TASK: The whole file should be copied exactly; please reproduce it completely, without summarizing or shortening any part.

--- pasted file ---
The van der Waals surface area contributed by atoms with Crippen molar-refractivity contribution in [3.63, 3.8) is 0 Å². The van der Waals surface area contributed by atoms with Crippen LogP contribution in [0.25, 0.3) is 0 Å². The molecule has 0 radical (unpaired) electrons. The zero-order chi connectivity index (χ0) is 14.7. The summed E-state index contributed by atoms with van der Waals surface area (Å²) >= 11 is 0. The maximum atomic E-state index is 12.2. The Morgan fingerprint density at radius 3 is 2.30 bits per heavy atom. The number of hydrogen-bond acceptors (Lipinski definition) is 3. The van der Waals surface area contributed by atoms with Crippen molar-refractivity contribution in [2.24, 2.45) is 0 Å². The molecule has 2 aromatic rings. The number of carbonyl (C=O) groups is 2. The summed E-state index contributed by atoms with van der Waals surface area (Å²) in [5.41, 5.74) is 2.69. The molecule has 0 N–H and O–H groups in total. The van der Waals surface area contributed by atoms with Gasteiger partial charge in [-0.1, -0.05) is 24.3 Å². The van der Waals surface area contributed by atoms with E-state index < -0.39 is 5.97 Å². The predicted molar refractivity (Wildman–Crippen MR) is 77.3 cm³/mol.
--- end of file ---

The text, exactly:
The van der Waals surface area contributed by atoms with Crippen molar-refractivity contribution in [3.63, 3.8) is 0 Å². The van der Waals surface area contributed by atoms with Crippen LogP contribution in [0.25, 0.3) is 0 Å². The molecule has 0 radical (unpaired) electrons. The zero-order chi connectivity index (χ0) is 14.7. The summed E-state index contributed by atoms with van der Waals surface area (Å²) >= 11 is 0. The maximum atomic E-state index is 12.2. The Morgan fingerprint density at radius 3 is 2.30 bits per heavy atom. The number of hydrogen-bond acceptors (Lipinski definition) is 3. The van der Waals surface area contributed by atoms with Crippen molar-refractivity contribution in [2.24, 2.45) is 0 Å². The molecule has 2 aromatic rings. The number of carbonyl (C=O) groups is 2. The summed E-state index contributed by atoms with van der Waals surface area (Å²) in [5.41, 5.74) is 2.69. The molecule has 0 N–H and O–H groups in total. The van der Waals surface area contributed by atoms with Gasteiger partial charge in [-0.1, -0.05) is 24.3 Å². The van der Waals surface area contributed by atoms with E-state index < -0.39 is 5.97 Å². The predicted molar refractivity (Wildman–Crippen MR) is 77.3 cm³/mol.